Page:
Deep NLP - Conditional Language Model

A conditional language model assigns probabilities to sequences of words, \(w = (w_1, w_2, …, w_l)\), given some conditioning context, x.

As with unconditional models, it is again helpful to use the chain rule to decompose this probability: \[ p(w|x) = \prod_{t=1}^lp(w_t|x, w_1, w_2, ..., w_{t-1}) \]

x "input" w "text output"
An author A document written by that author
A topic label An article about that topic
{SPAM, NOT_SPAM} An email
A sentence in French Its English translation
A sentence in English Its French translation
A sentence in English Its Chinese translation
An image A text description of the image
A question + a document Its answer
A question + an image Its answer

To train contitional language models, we need paired samples, \(\{(x_i, w_i)\}\).

Algorighmic challenges

We often want to find the most likely \(w\) given some \(x\). This is unfortunately generally and intractable problem. \[ w^* = \arg \max_wp(w|x) \] We therefore approximate it using a beam search or with Monte Carlo methods since \(w^{(i)} \approx p(w|x)\) is often computationally easy.

Evaluating conditional LMs

We can use cross entropy or preplexity, it's okay to implement, but hard to interpret.

Task-specific evaluation. Compare the model's most likely output to human-generated expected output using a task-specific evaluation metric \(L\). \[ w^* = \arg \max_wp(w|x)\ \ \ \ \ L(w^*, w_{ref}) \] Examples of \(L\): BLUE, METEOR, WER, ROUGE, easy to implement, okay to interpret.


Two questions

  • How do we encode \(x\) as a fixed-size vector, \(c\) ?
  • How do we condition on \(c\) in the decoing model?

Kalchbrenner and Blunsom 2013

Encoder \[ c = embed(x) \]

\[ s = Vc \]

Recurrent decoder \[ h_t = g(W[h_{t-1}; w_{t-1}] + s + b) \]

\[ u_t = Ph_t + b' \]

\[ p(W_t|x, w<t) = softmax(u_t) \]

CSM Encoder

How should we define \(c = embed(x)\) ?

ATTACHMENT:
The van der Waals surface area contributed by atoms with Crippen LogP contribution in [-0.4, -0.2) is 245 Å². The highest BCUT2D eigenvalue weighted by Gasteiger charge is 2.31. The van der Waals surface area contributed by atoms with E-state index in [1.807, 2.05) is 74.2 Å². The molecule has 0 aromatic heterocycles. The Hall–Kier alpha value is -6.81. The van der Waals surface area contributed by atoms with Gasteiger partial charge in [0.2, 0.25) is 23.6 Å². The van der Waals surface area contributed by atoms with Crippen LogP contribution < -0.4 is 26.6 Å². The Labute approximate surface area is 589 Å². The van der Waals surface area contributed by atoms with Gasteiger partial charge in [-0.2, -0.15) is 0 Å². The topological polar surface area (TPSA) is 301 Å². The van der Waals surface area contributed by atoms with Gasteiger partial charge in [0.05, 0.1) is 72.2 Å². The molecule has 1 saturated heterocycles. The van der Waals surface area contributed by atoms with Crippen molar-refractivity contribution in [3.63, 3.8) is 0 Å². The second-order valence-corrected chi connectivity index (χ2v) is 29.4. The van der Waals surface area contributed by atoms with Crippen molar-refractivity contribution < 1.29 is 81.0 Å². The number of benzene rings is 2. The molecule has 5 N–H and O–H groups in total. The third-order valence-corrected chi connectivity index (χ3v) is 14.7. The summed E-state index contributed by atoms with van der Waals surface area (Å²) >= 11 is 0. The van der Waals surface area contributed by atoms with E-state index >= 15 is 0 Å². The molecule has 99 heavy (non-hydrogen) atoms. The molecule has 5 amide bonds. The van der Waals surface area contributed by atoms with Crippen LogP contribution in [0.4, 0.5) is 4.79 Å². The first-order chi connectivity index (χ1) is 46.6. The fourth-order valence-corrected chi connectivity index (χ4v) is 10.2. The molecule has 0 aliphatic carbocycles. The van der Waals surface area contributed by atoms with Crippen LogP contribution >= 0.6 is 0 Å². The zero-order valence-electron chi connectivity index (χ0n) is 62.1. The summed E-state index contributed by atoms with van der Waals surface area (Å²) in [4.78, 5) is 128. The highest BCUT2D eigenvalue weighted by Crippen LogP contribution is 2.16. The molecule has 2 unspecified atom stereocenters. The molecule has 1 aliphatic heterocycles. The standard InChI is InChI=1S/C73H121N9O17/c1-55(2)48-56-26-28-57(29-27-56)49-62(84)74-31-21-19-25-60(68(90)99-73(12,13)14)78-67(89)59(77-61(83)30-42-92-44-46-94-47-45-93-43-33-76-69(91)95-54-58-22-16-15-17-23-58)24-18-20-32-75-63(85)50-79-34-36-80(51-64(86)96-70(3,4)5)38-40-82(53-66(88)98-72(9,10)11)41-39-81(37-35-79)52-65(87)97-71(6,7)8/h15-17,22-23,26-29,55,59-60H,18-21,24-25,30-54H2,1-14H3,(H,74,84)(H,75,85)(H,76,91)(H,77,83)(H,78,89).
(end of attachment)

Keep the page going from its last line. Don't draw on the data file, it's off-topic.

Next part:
Convolutional sentence model(CSM)


  • By stacking them, longer range dependencies can be learnt
  • Convolutions learn interactions among features in a local context
  • Deep ConvNets have a branching structure similar to trees, but no parser is required


  • Sentences have different lengths, need different depth trees; convnets are not usually so dynamic, but see Kalchbrenner et al. (2014). A convolutional neural network for modelling sentences. In Proc. ACL.

Sutskever et al. (2014)

LSTM encoder

  • \((c_0, h_0)\) are parameters
  • \((c_i, h_i)\) = LSTM(\(x_i, c_{i-1}, h_{i-1}\))

The encoding is \((c_l, h_l)\) where \(l = |x|\)

LSTM decoder

  • \(w_0 = <s>\)
  • \((c_{t+l}, h_{t+l}) = LSTM(w_{t-1}, c_{t+l-1}, h_{t+l-1})\)
  • \(u_t = Ph_{t+l} + b\)
  • \(P(W_t|x, w<t) = softmax(u_t)\)


  • RNNs deal naturally with sequences of various lengths
  • LSTMs in principle can propagate gradients a long
  • Very simple architecture


  • The hidden state has to remember a lot of information!


Read the input sequence "backwards" : +4 BLEU

Use an ensemble of J independently trained models.

  • Ensemble of 2 models: +3 BLEU
  • Ensemble of 5 models; +4.5 BLEU

A word about decoding

In general, we want to find the most probable (MAP) output given the input, i.e. \[ \begin{align} w^* = \arg\max_{w}p(w|x) = \arg \max_w\sum_{t=1}^{|w|}\log p(w_t|x, w_{<t}) \end{align} \] This is, for general RNNs, a hard problem. We therefore approximate it with a greedy search\[ \begin{array}{lcl} w_1^* = \arg\max_{w_1}p(w_1|x)\\ w_2^* = \arg\max_{w_2}p(w_2|x, w_1^*)\\ ...\\ w^*_t = \arg\max_{w_t}p(w_t|x, w^*_{<t}) \end{array} \] A slightly better approximation is to use a beam search with beam size \(b\). Key idea: keep track of top b hypothesis. Use beam search: +1 BLEU

Kiros et al.(2013)

Image caption generation

  • Neural networks are great for working with multiple modalities - Everything is a vector!
  • Image caption generation can therefore use the same techniques as translation modeling
  • A word about data
    • Relatively few captioned images are avaliable
    • Pre-train image embedding model using another task, like image identification (e.g., ImageNet)

Look a lot like Kalchbrenner and Blunsom(2013)

  • convolutional network on the input
  • n-gram language model on the output

Innovation: multiplicative interactions in the decoder n-gram model

Encoder x = enbed(\(x\))

Simple conditional n-gram LM: \[ \begin{array}{lcl} h_t = W[w_{t-n+1}; w_{t-n+2};...; w_{t-1}] + Cx\\ u_t = Ph_t+b\\ p(W_t|x, w_{t-n+1}^{t-1}) = softmax(u_t) \end{array} \] Multiplicative n-gram LM:

  • \(w_i = r_{i,j,w}x_j\)
  • \(w_i = u_{w,i}v_{i,j}\ \ \ \ \ \ \ \ (U\in R^{|V|*d}, V \in R^{d*k})\)
  • \(r_t = W[w_{t-n+1}; w_{t-n+2};...; w_{t-1}] + Cx\)
  • \(h_t = (W^{fr}r_t)\odot (W^{fx}x)\)
  • \(u_t = Ph_t + b\)
  • \(p(W_t|x, w_{<t}) = softmax(u_t)\)

Two messages:

  • Feed-forward n-gram models can be used in place of RNNs in conditional models
  • Modeling interactions between input modalities holds a lot of promise
    • Although MLP-type models can approximate higher order tensors, multiplicative models appear to make learning interactions easier

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